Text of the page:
The Lost Colony of Roanoke, The Dare Stones, and Georgia!

Most people know about the Lost Colony of Roanoke and the mystery surrounding it. But, did you know the story has a Georgia connection?

The Lost Colony of Roanoke Dare Stone

What we know about Roanoke

Let’s recap what we know. A group of English settlers landed at Roanoke Island North Carolina in 1587 in an attempt to establish the first permanent English settlement in North America. John White led the expedition.

In 1587, White returned to England to procure more supplies for the colony and planned to return in 1588. However, the Anglo-Spanish War delayed his return until 1590. When he returned, he found the fortified settlement abandoned and the word Croatoan carved into the palisade. He assumed that meant the colonists abandoned Roanoke for nearby Croatoan Island. However, as the ship attempted to visit Croatoan Island, a storm forced the vessel to return the England.

The Dare Stones

One of the few clues about the fate of the Lost Colony of Roanoke is tied to the Dare Stones. The Dare Stones are inscribed pieces of stone found in North Carolina, South Carolina, and Georgia. The first stone (known as the Chowan River Stone) was found by Louis Hammond in 1937. Hammond brought the stone to Emory University and asked for help interpreting words on the rock he claimed to find by the Chowan River in North Carolina. Thanks to our friends at Wikipedia, here are the inscriptions on the stone (both sides are inscribed):

ANANIAS DARE &
VIRGINIA WENT HENCE
VNTO HEAVEN 1591

ANYE ENGLISHMAN SHEW
JOHN WHITE GOVR VIA

The opposite side reads:

FATHER SOONE AFTER YOV
GOE FOR ENGLANDE WEE CAM 
HITHER ONLIE MISARIE & WARRE 
TOW YEERE ABOVE HALFE DEADE ERE TOW
YEERE MORE FROM SICKNES BEINE FOVRE & TWENTIE
SALVAGE WITH MESSAGE OF SHIPP VNTO US SMAL
SPACE OF TIME THEY AFFRITE OF REVENGE RANN
AL AWAYE WEE BLEEVE YT NOTT YOV SOONE AFTER
YE SALVAGES FAINE SPIRTS ANGRIE SVDDIANE 
MVRTHER AL SAVE SEAVEN MINE CHILDE
ANANIAS TO SLAINE WTH MVCH MISARIE
BVRIE AL NEERE FOVRE MYLES EASTE THIS RIVER
VPPON SMAL HILL NAMES WRIT AL THER 
ON ROCKE PVTT THIS THEIR ALSOE SALVAGE 
SHEW THIS VNTO YOV & HITHER WEE 
PROMISE YOV TO GIVE GREATE 
PLENTIE PRESENTS
EWD

While the authenticity of the Chowan River Stone has never been established, Hammond tried to sell it to Emory University. The institution declined, so Hammond sold it to Emory Porfessor Haywood Pearce, Jr. with backing from Brenau University (owned by Pearce’s father)

The Dare Stones and Georgia

The connection doesn’t stop with the Chowan River Stone, however. After Brenau acquired the stone, they offered a reward for additional stones. And they got them! Many of the stones were provided by a stonecutter named Bill Eberhardt. Eberhardt claimed to have found stones in Greenville County, SC (13 of them). With the Chowan River Stone regarded as Dare Stone #1, the Eberhardt stones were numbered 2-14. Isaac Turner of Atlanta found Stone #15 in Hall County, GA.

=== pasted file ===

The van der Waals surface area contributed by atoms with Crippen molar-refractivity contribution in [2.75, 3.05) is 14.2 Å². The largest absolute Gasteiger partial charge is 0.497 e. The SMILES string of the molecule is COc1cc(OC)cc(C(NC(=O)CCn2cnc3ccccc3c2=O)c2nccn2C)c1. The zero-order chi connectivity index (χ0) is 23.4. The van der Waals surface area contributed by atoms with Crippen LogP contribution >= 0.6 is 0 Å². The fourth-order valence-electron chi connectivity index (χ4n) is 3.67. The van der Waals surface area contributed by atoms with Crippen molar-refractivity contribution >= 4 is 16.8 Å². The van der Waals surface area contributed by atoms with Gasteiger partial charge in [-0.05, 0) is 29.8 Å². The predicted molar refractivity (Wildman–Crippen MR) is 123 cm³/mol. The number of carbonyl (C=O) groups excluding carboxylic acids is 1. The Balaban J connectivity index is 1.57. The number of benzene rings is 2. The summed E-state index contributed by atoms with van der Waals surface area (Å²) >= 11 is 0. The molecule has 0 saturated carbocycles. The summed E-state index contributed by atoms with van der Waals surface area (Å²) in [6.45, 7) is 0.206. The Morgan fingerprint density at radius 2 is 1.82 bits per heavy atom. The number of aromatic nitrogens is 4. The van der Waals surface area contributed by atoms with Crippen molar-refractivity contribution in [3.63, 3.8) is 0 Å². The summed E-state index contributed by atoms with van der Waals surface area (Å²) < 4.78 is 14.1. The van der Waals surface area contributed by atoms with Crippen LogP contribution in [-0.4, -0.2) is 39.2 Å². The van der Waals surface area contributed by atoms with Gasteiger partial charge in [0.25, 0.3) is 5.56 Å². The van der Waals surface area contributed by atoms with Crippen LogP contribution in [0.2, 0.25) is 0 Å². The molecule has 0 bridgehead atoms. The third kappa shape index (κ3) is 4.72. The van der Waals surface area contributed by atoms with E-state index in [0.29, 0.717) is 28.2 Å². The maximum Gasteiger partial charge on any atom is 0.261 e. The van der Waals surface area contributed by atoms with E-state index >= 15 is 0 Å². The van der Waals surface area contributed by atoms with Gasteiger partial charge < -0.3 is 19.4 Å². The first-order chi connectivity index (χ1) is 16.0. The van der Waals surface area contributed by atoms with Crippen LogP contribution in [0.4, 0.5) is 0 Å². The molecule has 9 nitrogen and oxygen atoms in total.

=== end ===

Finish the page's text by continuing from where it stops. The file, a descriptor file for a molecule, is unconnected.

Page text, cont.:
Eberhardt continued to uncover stones and added stones #16-24 in 1939. This group was allegedly found in Habersham County, GA. I could detail other finds in Fulton County, Ga (near Eberhardt’s home) but you get the drift. Stone #36 was found by William Bruce of Atlanta (also found near his home). All told, Haywood Pearce received 48 Dare Stones.

Scientific Consideration

In 1940, a conference looked into the stones’ authenticity. The conclusion seemed to support the claims, but the report also said that it was still under investigation.

Haywood Pearce sent an article to The Saturday Evening Post, but the article triggered an expose article challenging the Dare Stones’ authenticity. The expose uncovered the fact that Eberhardt, Isaac Turner (Stone #15), and William Bruce (Stone #36) had known each other for years. After these facts and many others surfaced, Dare Stones 2-48 were considered fakes.

The Dare Stones Today

All 48 Dare Stones remain in Brenau’s possession, though only Dare Stone #1 (Chowan River Stone) is on display. Louis Hammond remains an enigma since researchers couldn’t find any information on him.

The debate continues on the original Dare Stone. Scholars weigh in on both sides of the argument, so unless additional information surfaces, we’ll likely never know the truth. You can see the stone with permission from the President’s Office at Brenau University in Gainesville, GA, but as I understand it, Brenau owns all rights to any photos or videos of the stones.

So there you have it. The Lost Colony of Roanoke, the Dare Stones, and the Georgia connection. There is much more to the story, so I encourage you to do your own research. If you do, find me on Twitter, Facebook, Goodreads, and Pinterest and let me know what you find out.

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About Bill Stuart

William Stuart is a ten-year veteran of the US Navy Submarine Force, works in the animal health field, and is the proud father of his daughter Laura and grandfather of two wonderful grandchildren, Aidan and Maggie. When he isn’t working, he enjoys rock-hunting, gold prospecting, playing softball, playing golf, and dabbling in woodworking. He lives in the Greater Atlanta area with Lana, his lovely and adorable wife of more than twenty-five years.

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